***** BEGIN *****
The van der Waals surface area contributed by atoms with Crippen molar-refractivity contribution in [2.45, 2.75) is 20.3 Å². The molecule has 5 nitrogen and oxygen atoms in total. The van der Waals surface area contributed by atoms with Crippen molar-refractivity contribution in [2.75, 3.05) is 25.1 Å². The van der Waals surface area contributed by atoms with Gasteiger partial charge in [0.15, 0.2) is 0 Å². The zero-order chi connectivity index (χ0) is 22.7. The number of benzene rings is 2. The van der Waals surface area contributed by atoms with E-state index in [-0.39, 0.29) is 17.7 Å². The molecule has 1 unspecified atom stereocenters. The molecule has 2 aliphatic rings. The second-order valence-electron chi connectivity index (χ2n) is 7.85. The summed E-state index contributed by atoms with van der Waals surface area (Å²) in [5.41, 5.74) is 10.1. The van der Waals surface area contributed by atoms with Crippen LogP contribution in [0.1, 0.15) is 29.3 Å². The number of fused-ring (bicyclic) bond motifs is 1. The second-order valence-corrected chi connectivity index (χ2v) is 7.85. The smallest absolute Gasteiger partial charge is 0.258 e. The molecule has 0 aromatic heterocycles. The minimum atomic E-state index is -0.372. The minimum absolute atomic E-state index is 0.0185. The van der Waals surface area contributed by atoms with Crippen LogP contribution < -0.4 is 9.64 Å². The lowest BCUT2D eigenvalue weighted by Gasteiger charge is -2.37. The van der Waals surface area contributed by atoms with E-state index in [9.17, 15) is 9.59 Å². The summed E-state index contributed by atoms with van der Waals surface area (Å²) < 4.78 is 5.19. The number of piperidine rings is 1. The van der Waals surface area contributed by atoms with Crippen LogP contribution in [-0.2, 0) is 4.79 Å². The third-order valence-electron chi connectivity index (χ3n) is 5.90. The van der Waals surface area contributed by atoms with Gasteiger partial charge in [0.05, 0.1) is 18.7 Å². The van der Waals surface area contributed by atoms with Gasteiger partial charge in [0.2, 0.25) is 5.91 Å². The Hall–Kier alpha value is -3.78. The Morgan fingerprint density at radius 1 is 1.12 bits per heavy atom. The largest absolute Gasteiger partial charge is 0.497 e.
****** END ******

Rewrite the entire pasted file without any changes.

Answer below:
The van der Waals surface area contributed by atoms with Crippen molar-refractivity contribution in [2.45, 2.75) is 20.3 Å². The molecule has 5 nitrogen and oxygen atoms in total. The van der Waals surface area contributed by atoms with Crippen molar-refractivity contribution in [2.75, 3.05) is 25.1 Å². The van der Waals surface area contributed by atoms with Gasteiger partial charge in [0.15, 0.2) is 0 Å². The zero-order chi connectivity index (χ0) is 22.7. The number of benzene rings is 2. The van der Waals surface area contributed by atoms with E-state index in [-0.39, 0.29) is 17.7 Å². The molecule has 1 unspecified atom stereocenters. The molecule has 2 aliphatic rings. The second-order valence-electron chi connectivity index (χ2n) is 7.85. The summed E-state index contributed by atoms with van der Waals surface area (Å²) in [5.41, 5.74) is 10.1. The van der Waals surface area contributed by atoms with Crippen LogP contribution in [0.1, 0.15) is 29.3 Å². The number of fused-ring (bicyclic) bond motifs is 1. The second-order valence-corrected chi connectivity index (χ2v) is 7.85. The smallest absolute Gasteiger partial charge is 0.258 e. The molecule has 0 aromatic heterocycles. The minimum atomic E-state index is -0.372. The minimum absolute atomic E-state index is 0.0185. The van der Waals surface area contributed by atoms with Crippen LogP contribution < -0.4 is 9.64 Å². The lowest BCUT2D eigenvalue weighted by Gasteiger charge is -2.37. The van der Waals surface area contributed by atoms with E-state index in [9.17, 15) is 9.59 Å². The summed E-state index contributed by atoms with van der Waals surface area (Å²) < 4.78 is 5.19. The number of piperidine rings is 1. The van der Waals surface area contributed by atoms with Crippen LogP contribution in [-0.2, 0) is 4.79 Å². The third-order valence-electron chi connectivity index (χ3n) is 5.90. The van der Waals surface area contributed by atoms with Gasteiger partial charge in [0.05, 0.1) is 18.7 Å². The van der Waals surface area contributed by atoms with Gasteiger partial charge in [0.2, 0.25) is 5.91 Å². The Hall–Kier alpha value is -3.78. The Morgan fingerprint density at radius 1 is 1.12 bits per heavy atom. The largest absolute Gasteiger partial charge is 0.497 e.